Nav: Home

Evolution in action: How some fish adapt to pollutants

December 08, 2016

New genetic analyses of fish reveal how some have managed to evolve and adapt to live in polluted water. The results suggest that the high genetic diversity exhibited by these fish was key - a palette for natural selection to act on to facilitate the population's rapid adaptation to extreme pressures. In salt marshes along North America's Atlantic coast, killifish have increasingly been exposed to industrial pollutants that have reached lethal levels in recent decades. Some subpopulations have developed tolerance to the pollutants, however. To better understand this adaptation, Noah M. Reid et al. analyzed the genomes of 384 killifish, some of which have developed tolerance to toxins and some of which remained sensitive, across four regions. Tolerant fish were found to have reduced genetic diversity compared to sensitive fish - a sign of reduction in population size in polluted sites, where exchange of genetic information became limited. The researchers also identified in these fish a number of genes that were associated with increased survival, particularly genes involved in the aryl hydrocarbon receptor (AHR) signaling pathway. By examining this pathway in developing embryos exposed to toxins, the team found that many genes associated with the AHR pathway were deleted in tolerant killifish, likely impacting AHR signaling in a manner not observed in sensitive killifish. But as the AHR pathway is associated with estrogen and hypoxia signaling, regulation of cell cycle, and immune system function, what about the consequences of it being stifled? The authors identified several compensatory mutations that may help mitigate the loss of function in AHR signaling in killifish. These results are featured in a Perspective by Michael Tobler and Zachary W. Culumber.

American Association for the Advancement of Science

Related Natural Selection Articles:

Genomic selection in dairy cows creates opportunities not possible with traditional selection
The 2019 ADSA Annual Meeting featured the Joint ADSA/Interbull Breeding and Genetics Symposia titled ''Ten Years of Genomic Selection'' and ''Data Pipelines for Implementation of Genomic Evaluation of Novel Traits.'' Because of genomic selection's importance to dairy science, the Journal of Dairy Science invited the speakers to submit articles and share information from these symposia with a wider audience.
Recurrent genomic selection for wheat grain fructans
Development of Climate-Resilient, Nutritionally Improved Wheat
NASA's OSIRIS-REx in the midst of site selection
After a lengthy and challenging process, the team is finally ready to down-select from the four candidate sites to a primary and backup site.
The argument for sexual selection in bacteria
The evolutionary pressure to pass on DNA can produce behavior that otherwise makes no sense in a struggle to survive.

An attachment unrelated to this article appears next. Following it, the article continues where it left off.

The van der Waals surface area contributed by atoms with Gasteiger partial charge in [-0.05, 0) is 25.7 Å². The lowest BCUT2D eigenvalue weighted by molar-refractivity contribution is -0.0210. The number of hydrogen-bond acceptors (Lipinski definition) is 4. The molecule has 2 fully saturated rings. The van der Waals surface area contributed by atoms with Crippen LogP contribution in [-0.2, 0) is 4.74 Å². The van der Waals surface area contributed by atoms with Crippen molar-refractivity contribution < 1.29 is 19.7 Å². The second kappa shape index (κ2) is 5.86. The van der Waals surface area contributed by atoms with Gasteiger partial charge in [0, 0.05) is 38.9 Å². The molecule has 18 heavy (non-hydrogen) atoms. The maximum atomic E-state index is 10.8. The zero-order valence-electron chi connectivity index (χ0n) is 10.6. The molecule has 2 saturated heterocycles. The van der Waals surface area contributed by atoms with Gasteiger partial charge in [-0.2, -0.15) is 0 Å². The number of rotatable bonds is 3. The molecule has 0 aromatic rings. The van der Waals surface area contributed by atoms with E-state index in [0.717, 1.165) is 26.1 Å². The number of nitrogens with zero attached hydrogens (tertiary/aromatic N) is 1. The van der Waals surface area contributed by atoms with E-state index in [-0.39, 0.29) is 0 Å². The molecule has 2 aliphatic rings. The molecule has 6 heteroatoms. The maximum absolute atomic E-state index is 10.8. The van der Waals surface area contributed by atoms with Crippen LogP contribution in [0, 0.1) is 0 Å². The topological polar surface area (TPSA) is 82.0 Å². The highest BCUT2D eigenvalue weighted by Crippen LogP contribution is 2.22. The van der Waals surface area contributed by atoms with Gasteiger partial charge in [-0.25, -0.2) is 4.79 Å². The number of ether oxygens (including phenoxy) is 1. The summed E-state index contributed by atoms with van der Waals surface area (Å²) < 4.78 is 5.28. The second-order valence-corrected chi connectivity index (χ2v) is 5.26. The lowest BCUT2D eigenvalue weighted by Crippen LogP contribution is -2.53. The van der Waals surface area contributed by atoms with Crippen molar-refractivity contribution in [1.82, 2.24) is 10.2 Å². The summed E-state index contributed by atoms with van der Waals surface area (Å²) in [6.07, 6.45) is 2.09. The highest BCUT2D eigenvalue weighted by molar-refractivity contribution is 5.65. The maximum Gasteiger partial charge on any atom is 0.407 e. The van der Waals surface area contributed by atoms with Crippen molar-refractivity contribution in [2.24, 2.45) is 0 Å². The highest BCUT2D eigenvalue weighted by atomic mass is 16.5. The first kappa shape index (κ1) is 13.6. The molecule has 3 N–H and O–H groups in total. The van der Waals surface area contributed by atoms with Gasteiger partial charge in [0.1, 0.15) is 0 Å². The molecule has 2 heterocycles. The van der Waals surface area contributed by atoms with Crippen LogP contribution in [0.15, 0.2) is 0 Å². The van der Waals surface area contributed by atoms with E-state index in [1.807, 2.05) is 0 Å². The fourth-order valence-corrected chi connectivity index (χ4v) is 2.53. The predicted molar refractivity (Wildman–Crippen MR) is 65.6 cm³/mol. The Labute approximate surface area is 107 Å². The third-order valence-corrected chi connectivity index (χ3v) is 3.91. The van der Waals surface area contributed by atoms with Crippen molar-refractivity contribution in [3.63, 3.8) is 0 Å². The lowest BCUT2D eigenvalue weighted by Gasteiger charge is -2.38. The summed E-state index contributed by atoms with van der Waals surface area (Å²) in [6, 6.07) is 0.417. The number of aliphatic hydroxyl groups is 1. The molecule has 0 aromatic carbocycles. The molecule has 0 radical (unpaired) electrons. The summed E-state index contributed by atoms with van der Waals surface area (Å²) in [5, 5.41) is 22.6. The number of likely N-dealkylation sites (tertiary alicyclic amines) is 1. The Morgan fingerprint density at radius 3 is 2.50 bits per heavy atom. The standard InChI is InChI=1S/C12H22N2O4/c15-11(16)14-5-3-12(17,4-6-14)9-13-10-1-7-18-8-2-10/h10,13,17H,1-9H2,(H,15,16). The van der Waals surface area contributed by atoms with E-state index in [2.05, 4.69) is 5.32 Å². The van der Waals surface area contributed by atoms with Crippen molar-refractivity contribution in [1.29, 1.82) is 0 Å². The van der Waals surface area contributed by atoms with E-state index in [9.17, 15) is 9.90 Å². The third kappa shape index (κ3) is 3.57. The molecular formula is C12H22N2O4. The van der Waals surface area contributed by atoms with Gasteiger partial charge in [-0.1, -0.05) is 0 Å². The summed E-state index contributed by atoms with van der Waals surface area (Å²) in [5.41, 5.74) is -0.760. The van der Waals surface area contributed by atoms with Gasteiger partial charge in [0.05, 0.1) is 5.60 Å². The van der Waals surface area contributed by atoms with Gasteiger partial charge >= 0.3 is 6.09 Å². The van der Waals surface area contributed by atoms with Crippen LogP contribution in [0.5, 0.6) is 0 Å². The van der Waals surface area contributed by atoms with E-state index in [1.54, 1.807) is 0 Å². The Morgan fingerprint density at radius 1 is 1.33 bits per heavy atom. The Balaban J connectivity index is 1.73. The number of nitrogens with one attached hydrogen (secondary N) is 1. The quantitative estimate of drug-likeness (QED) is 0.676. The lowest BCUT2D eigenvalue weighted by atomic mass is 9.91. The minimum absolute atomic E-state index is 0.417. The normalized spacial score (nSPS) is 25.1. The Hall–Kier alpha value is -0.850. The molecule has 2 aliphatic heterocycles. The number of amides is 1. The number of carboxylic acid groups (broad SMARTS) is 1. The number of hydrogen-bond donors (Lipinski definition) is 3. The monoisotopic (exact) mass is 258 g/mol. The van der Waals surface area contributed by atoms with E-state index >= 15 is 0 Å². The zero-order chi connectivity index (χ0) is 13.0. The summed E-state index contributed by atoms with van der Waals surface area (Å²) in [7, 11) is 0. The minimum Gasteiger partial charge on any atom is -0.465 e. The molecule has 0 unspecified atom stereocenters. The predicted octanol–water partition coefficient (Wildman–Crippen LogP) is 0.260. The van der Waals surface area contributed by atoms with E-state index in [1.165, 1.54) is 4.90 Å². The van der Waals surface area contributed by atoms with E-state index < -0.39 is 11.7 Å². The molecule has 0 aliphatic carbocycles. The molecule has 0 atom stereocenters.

Sexual selection influences the evolution of lamprey pheromones
In 'Intra- and Interspecific Variation in Production of Bile Acids that Act As Sex Pheromones in Lampreys,' published in Physiological and Biochemical Zoology, Tyler J.
Infection biology: Signs of selection in the stomach
Helicobacter pylori, a globally distributed gastric bacterium, is genetically highly adaptable.
Study finds natural selection favors cheaters
Natural selection predicts that mutualisms -- interactions between members of different species that benefit both parties -- should fall apart.
Natural selection and spatial memory link shown in mountain chickadee research
Chickadees with better learning and memory skills, needed to find numerous food caches, are more likely to survive their first winter, a long-term study of mountain chickadees has found.
Birds-of-paradise genomes target sexual selection
Researchers provide genome sequences for 5 birds-of-paradise species: 3 without previous genome data and 2 with improved data.
How much are we learning? Natural selection is science's best critic
Even as they've struggled to highlight parts of the human genome worth investigating, scientists have wondered how much they're actually learning through the methods they use.
More Natural Selection News and Natural Selection Current Events

Trending Science News

Current Coronavirus (COVID-19) News

Top Science Podcasts

We have hand picked the top science podcasts of 2020.
Now Playing: TED Radio Hour

Clint Smith
The killing of George Floyd by a police officer has sparked massive protests nationwide. This hour, writer and scholar Clint Smith reflects on this moment, through conversation, letters, and poetry.
Now Playing: Science for the People

#562 Superbug to Bedside
By now we're all good and scared about antibiotic resistance, one of the many things coming to get us all. But there's good news, sort of. News antibiotics are coming out! How do they get tested? What does that kind of a trial look like and how does it happen? Host Bethany Brookeshire talks with Matt McCarthy, author of "Superbugs: The Race to Stop an Epidemic", about the ins and outs of testing a new antibiotic in the hospital.
Now Playing: Radiolab

If former Minneapolis police officer Derek Chauvin's case for the death of George Floyd goes to trial, there will be this one, controversial legal principle looming over the proceedings: The reasonable officer. In this episode, we explore the origin of the reasonable officer standard, with the case that sent two Charlotte lawyers on a quest for true objectivity, and changed the face of policing in the US. This episode was produced by Matt Kielty with help from Kelly Prime and Annie McEwen. Support Radiolab today at